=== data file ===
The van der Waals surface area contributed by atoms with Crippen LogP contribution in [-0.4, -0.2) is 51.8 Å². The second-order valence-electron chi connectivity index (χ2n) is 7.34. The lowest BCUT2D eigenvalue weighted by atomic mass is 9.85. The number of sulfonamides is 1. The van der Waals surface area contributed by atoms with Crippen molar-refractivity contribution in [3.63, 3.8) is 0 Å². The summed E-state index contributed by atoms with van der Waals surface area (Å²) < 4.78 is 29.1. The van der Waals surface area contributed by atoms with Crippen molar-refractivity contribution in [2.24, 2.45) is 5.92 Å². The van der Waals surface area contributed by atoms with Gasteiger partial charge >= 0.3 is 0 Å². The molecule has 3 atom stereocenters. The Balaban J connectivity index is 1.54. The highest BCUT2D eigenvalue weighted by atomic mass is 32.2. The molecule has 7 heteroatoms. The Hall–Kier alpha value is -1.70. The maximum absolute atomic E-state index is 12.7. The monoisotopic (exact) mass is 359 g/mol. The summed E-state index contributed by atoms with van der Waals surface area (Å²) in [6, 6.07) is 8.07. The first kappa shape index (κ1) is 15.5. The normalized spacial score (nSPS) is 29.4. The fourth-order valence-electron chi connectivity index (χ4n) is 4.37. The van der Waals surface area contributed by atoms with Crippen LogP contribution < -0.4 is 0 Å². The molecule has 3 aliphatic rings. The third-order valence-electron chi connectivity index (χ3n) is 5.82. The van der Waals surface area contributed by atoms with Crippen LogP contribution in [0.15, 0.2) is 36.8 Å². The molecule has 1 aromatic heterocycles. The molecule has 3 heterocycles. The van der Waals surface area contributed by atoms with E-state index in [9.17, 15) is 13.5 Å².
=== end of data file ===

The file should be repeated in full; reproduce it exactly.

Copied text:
The van der Waals surface area contributed by atoms with Crippen LogP contribution in [-0.4, -0.2) is 51.8 Å². The second-order valence-electron chi connectivity index (χ2n) is 7.34. The lowest BCUT2D eigenvalue weighted by atomic mass is 9.85. The number of sulfonamides is 1. The van der Waals surface area contributed by atoms with Crippen molar-refractivity contribution in [3.63, 3.8) is 0 Å². The summed E-state index contributed by atoms with van der Waals surface area (Å²) < 4.78 is 29.1. The van der Waals surface area contributed by atoms with Crippen molar-refractivity contribution in [2.24, 2.45) is 5.92 Å². The van der Waals surface area contributed by atoms with Gasteiger partial charge >= 0.3 is 0 Å². The molecule has 3 atom stereocenters. The Balaban J connectivity index is 1.54. The highest BCUT2D eigenvalue weighted by atomic mass is 32.2. The molecule has 7 heteroatoms. The Hall–Kier alpha value is -1.70. The maximum absolute atomic E-state index is 12.7. The monoisotopic (exact) mass is 359 g/mol. The summed E-state index contributed by atoms with van der Waals surface area (Å²) in [6, 6.07) is 8.07. The first kappa shape index (κ1) is 15.5. The normalized spacial score (nSPS) is 29.4. The fourth-order valence-electron chi connectivity index (χ4n) is 4.37. The van der Waals surface area contributed by atoms with Crippen LogP contribution < -0.4 is 0 Å². The molecule has 3 aliphatic rings. The third-order valence-electron chi connectivity index (χ3n) is 5.82. The van der Waals surface area contributed by atoms with Crippen LogP contribution in [0.15, 0.2) is 36.8 Å². The molecule has 1 aromatic heterocycles. The molecule has 3 heterocycles. The van der Waals surface area contributed by atoms with E-state index in [9.17, 15) is 13.5 Å².